So I hope this has come across ok, I just felt I needed to graciously challenge the way your blog came across, whether it was intended to or not. Well if anything, this blog has certainly got a lot of us thinking…!

    God Bless,


  5. Fran,

    Thank you for weighing in with your view. It's well thought out responses like yours which make running a blog enjoyable. I will try and respond to some of of your many provoking questions as well as ask a few of my own.

    As for the first two questions about working women and stay at home dads (at the end of your first big paragraph)... well, the short answer is "no". Scripture praises many deeds which certain women wrought outside the sphere of the home and is relatively silent on the subject of stay-at-home dads. I think the deeper questions your paragraph seems to touch on are, "Are there such things as gender roles/emphasises in scripture?", and "Are these completely interchangeable?". I would answer "Yes" and "No" accordingly.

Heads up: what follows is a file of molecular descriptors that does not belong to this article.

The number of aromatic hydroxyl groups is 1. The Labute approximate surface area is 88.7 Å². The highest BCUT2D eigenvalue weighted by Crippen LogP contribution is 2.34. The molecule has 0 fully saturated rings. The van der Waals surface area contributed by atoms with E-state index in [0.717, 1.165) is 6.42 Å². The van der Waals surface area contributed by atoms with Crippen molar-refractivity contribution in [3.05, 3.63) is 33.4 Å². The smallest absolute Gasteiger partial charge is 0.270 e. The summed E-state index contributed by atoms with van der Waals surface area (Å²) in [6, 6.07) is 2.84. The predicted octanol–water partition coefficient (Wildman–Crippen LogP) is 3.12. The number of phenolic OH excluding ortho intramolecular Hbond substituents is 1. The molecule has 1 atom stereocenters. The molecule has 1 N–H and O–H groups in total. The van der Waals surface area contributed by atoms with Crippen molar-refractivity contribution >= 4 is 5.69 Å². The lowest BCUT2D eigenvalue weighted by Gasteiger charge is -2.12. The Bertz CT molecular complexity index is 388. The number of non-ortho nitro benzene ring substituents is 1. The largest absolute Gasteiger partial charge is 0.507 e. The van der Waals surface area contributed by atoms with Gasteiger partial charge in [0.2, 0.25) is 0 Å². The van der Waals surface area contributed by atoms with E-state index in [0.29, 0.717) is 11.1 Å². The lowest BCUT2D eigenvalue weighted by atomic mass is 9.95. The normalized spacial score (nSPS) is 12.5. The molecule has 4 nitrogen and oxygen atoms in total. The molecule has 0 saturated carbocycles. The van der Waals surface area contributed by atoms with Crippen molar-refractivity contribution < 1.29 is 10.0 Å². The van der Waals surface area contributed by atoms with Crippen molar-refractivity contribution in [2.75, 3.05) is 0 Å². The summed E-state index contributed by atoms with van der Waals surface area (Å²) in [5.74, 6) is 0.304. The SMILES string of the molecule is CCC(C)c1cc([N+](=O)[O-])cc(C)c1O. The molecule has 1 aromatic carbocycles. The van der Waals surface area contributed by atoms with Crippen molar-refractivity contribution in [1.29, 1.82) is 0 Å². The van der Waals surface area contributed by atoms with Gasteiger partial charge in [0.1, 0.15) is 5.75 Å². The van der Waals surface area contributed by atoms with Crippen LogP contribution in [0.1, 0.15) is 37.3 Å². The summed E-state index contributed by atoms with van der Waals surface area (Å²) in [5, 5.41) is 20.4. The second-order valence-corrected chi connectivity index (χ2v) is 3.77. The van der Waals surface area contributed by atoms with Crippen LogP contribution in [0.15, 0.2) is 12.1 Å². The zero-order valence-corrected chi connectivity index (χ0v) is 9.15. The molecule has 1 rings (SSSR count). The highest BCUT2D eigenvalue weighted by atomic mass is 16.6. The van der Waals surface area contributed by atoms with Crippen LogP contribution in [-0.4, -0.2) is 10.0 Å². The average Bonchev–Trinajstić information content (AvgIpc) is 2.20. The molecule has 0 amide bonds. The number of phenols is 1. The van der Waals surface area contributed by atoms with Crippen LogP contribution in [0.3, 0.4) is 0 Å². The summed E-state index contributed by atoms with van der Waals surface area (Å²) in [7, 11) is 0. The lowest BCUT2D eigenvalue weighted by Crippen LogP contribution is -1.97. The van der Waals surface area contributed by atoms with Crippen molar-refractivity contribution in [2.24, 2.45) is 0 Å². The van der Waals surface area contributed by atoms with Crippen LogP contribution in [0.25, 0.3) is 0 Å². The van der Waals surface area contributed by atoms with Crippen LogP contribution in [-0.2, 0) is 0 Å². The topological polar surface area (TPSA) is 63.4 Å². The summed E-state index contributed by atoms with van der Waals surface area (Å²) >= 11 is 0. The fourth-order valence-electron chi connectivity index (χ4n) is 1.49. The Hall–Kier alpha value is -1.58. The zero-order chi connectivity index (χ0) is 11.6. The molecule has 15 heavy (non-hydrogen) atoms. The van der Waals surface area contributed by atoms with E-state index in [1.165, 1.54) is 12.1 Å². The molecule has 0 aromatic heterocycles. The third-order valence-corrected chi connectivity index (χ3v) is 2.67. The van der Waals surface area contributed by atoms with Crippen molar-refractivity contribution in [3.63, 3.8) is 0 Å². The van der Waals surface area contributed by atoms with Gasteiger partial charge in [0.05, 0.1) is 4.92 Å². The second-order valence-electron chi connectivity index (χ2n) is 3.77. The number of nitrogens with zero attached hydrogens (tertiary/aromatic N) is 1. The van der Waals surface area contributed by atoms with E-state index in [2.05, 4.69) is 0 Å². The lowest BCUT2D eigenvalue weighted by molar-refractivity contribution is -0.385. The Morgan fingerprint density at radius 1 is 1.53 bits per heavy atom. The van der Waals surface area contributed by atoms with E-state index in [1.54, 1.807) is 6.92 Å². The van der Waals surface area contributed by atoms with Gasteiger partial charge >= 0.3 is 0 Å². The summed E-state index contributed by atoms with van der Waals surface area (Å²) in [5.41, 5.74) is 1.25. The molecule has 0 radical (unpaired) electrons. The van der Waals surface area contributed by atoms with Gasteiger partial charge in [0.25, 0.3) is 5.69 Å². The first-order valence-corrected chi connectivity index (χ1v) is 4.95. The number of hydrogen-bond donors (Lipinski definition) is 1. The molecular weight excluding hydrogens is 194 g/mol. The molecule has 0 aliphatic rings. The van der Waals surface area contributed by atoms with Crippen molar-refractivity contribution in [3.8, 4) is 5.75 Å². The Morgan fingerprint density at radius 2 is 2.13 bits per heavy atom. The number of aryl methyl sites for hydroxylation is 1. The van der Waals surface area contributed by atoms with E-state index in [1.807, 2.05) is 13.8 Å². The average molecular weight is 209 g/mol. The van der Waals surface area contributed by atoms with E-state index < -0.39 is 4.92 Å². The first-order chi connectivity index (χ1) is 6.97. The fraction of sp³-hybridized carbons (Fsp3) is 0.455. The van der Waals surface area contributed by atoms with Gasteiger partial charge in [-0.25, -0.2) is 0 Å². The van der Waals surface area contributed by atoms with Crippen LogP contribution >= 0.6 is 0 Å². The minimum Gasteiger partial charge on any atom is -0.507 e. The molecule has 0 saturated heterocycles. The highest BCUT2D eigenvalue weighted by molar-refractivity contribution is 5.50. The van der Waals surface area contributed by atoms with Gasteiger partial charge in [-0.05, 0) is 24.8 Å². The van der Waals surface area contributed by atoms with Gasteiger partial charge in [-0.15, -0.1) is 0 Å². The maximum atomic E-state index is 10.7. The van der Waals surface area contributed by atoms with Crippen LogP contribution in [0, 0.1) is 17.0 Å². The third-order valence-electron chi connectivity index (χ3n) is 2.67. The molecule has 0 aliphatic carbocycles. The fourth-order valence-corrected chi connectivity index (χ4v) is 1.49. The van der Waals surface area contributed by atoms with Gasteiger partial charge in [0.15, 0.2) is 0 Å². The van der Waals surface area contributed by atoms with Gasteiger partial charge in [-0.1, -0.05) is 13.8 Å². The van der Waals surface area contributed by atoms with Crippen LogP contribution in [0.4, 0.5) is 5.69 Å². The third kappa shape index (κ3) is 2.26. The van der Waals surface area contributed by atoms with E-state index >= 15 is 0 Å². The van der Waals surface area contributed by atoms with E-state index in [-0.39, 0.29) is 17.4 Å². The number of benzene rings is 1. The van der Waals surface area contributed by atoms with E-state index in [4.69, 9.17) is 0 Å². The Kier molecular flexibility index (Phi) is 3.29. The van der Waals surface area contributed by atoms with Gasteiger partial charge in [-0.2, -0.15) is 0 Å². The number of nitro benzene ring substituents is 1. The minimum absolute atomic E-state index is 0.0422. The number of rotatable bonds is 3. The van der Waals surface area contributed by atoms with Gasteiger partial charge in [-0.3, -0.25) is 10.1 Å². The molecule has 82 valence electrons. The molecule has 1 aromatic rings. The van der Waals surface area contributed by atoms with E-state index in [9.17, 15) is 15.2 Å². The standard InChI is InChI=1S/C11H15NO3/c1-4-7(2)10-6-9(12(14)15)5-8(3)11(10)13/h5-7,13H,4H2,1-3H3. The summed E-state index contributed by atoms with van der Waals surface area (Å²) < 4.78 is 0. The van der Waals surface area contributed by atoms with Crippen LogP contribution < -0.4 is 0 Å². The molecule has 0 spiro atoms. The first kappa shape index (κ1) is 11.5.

And yes, the "photocopying" was meant to be taken with a grain of salt.

    As for the paragraph where you address me personally: I would have to answer "Yes" to your question about being a stay at home dad, but only if I can qualify that answer.
    1. I have no objection to my wife pursuing a career en principe.
    2. We live in an imperfect world. I know about job lay-offs and disabilities and other factors which might make such a set of circumstances seemingly inevitable. Yet such role-reversals are not ideal nor should they be pursued if possible.
    3. As a father I believe it a particular calling to provide, if able, for my small children. I believe a mother is called, if possible, to nurture and raise her small children. Though this does not necessarily exclude a career outside the home, it does at least limit it for a season.